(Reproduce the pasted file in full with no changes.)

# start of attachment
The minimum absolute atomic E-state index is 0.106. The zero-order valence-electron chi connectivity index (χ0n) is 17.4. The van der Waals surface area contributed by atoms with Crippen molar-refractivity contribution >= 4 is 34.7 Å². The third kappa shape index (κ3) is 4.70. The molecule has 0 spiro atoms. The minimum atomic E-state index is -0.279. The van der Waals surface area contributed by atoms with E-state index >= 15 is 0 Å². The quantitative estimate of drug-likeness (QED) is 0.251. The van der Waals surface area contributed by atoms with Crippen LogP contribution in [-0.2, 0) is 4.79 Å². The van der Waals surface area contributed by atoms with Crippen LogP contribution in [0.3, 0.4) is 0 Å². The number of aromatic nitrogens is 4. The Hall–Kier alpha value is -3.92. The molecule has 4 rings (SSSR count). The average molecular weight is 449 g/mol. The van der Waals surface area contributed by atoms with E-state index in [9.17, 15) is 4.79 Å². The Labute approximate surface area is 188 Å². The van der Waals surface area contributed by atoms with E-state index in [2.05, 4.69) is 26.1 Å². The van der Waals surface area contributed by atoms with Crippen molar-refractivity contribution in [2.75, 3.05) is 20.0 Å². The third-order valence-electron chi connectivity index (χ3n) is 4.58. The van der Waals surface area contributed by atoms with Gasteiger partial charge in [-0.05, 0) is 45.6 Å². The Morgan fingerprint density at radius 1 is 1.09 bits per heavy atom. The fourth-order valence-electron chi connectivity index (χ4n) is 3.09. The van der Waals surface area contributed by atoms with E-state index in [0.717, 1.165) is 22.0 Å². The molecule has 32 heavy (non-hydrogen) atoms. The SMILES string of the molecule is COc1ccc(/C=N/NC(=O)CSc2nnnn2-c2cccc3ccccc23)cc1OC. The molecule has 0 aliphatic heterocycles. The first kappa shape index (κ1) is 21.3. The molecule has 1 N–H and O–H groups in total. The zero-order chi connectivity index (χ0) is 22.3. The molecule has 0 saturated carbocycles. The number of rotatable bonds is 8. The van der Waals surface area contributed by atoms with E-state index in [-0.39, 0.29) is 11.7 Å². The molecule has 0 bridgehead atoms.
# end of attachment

The minimum absolute atomic E-state index is 0.106. The zero-order valence-electron chi connectivity index (χ0n) is 17.4. The van der Waals surface area contributed by atoms with Crippen molar-refractivity contribution >= 4 is 34.7 Å². The third kappa shape index (κ3) is 4.70. The molecule has 0 spiro atoms. The minimum atomic E-state index is -0.279. The van der Waals surface area contributed by atoms with E-state index >= 15 is 0 Å². The quantitative estimate of drug-likeness (QED) is 0.251. The van der Waals surface area contributed by atoms with Crippen LogP contribution in [-0.2, 0) is 4.79 Å². The van der Waals surface area contributed by atoms with Crippen LogP contribution in [0.3, 0.4) is 0 Å². The number of aromatic nitrogens is 4. The Hall–Kier alpha value is -3.92. The molecule has 4 rings (SSSR count). The average molecular weight is 449 g/mol. The van der Waals surface area contributed by atoms with E-state index in [9.17, 15) is 4.79 Å². The Labute approximate surface area is 188 Å². The van der Waals surface area contributed by atoms with E-state index in [2.05, 4.69) is 26.1 Å². The van der Waals surface area contributed by atoms with Crippen molar-refractivity contribution in [2.75, 3.05) is 20.0 Å². The third-order valence-electron chi connectivity index (χ3n) is 4.58. The van der Waals surface area contributed by atoms with Gasteiger partial charge in [-0.05, 0) is 45.6 Å². The Morgan fingerprint density at radius 1 is 1.09 bits per heavy atom. The fourth-order valence-electron chi connectivity index (χ4n) is 3.09. The van der Waals surface area contributed by atoms with E-state index in [0.717, 1.165) is 22.0 Å². The molecule has 32 heavy (non-hydrogen) atoms. The SMILES string of the molecule is COc1ccc(/C=N/NC(=O)CSc2nnnn2-c2cccc3ccccc23)cc1OC. The molecule has 0 aliphatic heterocycles. The first kappa shape index (κ1) is 21.3. The molecule has 1 N–H and O–H groups in total. The zero-order chi connectivity index (χ0) is 22.3. The molecule has 0 saturated carbocycles. The number of rotatable bonds is 8. The van der Waals surface area contributed by atoms with E-state index in [-0.39, 0.29) is 11.7 Å². The molecule has 0 bridgehead atoms.